Mattison checks the shell of his 'rocket ship.'
Note: The following sports article by David Medaris appeared in the January 8, 1988, edition of Isthmus.
After more than 50 years of catching cold winter wind in his face, it's not surprising that Bill Mattison looks so young -- as if, from the neck up, age has been cryogenically slowed. Under loose-fitting, sawdusted and epoxy-stained dungarees, the body is lean and hard. And if he walks a little stiffly, if his lower back is a little sore, it's because he's spent most of the last four months in his garage on Williamson Street, laboring over his first new iceboat in four years.
Honeybucket 8 he calls her, and she's news for two reasons: Mattison is arguably the best iceboat building in the world, and his new design represents a quantum leap in Skeeter construction. Already, in two weekends of low-key racing, the new boat has won four of its seven races.
Skeeters are the ultimate iceboat design, the Ferraris of hard-water sailing. A lot of people start out on little DNs or apprentice on Nites and Renegades, but all winter sailors aspire to pilot a Skeeter. Part of the allure of a Skeeter is that it is a development class boat; you can fiddle with it and change any dimension except sail area, which must be 75 square feet. And Skeeters certainly look sexy -- which, for $12,000, they should.
But let's not kid ourselves. Skeeters go fast, and speed thrills more on ice than on any other surface. If a Skeeter goes at all it'll go 60, and on hard black ice just after a mist, with the temperature just below freezing and the wind at 20 miles per hour, racers spend most of their time between the marks at well over 100 miles per hour. That's one speed in a car and quite another on a frozen lake, where the pilot's ass is as close to the ice as a skateboarder's feet are to pavement.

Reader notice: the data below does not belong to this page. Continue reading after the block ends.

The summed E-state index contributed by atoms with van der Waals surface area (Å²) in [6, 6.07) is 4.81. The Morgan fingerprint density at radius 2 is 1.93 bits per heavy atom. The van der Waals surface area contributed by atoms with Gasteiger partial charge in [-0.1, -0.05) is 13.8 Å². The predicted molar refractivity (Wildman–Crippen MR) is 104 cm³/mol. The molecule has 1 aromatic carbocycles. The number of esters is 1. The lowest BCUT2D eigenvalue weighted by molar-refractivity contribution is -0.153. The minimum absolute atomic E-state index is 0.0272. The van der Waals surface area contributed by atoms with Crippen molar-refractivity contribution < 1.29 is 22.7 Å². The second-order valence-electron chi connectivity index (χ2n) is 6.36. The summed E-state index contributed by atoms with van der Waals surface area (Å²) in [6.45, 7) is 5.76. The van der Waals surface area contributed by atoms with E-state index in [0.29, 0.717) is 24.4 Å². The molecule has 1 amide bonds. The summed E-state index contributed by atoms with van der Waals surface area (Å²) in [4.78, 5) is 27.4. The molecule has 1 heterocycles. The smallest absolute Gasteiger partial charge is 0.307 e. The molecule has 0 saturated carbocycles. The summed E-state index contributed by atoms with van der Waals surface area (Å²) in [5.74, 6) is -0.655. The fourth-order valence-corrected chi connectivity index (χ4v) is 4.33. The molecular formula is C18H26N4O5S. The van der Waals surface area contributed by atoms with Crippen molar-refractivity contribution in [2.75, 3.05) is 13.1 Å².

It out to be speed enough for anyone, and yet Mattison, 59, wants to go faster. He has wanted to go faster since he was 4 or 5 and hanging on to his first iceboat ride. He wanted to go faster when, as a reckless youth, he would steal iron fenceposts and "put them to better use" as runners. He was trying to go faster back in the winter of 1947-48 when he hit a slush hold that threw him from his boat and nearly killed him, rupturing his spleen, kidney and liver and leaving him, as he puts it, "full of sponges yet." HE was looking to go faster when he built his first Skeeter, Honeybucket 1, in 1954. Even after winning his first International Skeeter Association championship in 1962 he wanted to go faster, and still -- after collecting his 11th ISA title in 1986 -- he seeks the edge.
Catching the Wind
The sailmakers have given Mattison his biggest boost in years with their new Kevlar-Dacron-Mylar combinations, with allow the sails to go taller to catch more wind. (To keep the sail area at 75 square feet, the foot or bottom edge is shortened.) "They tried 26-footers way back 15, 20 years ago, and the tops would blow right off because the fabric wasn't as stable," Mattison says. "But now, basically, the material is as hard as a piece of aluminum. It's like an airplane wing up there."
The spar, or mast, on Mattison's last Skeeter, Honeybucket 7, was 24 feet, seven inches. His new spar will only be nine inches higher, but that means radical changes in the dimensions of the hull and runner plank. "We're trying to make a package to go under the sails, that's all," Mattison shrugs.
That package bears only minimal resemblance to last year's Skeeters. The hull is a foot longer at 31 feet, including the springboard that holds the front runner. The plank that attaches under the cockpit and holds the two after runners spans 20 feet, six inches, a full foot and a half longer than the plank on Mattison's last boat. The additional hull and plank length should provide enough stability to keep the boat from tipping under the forces acting on the taller sail.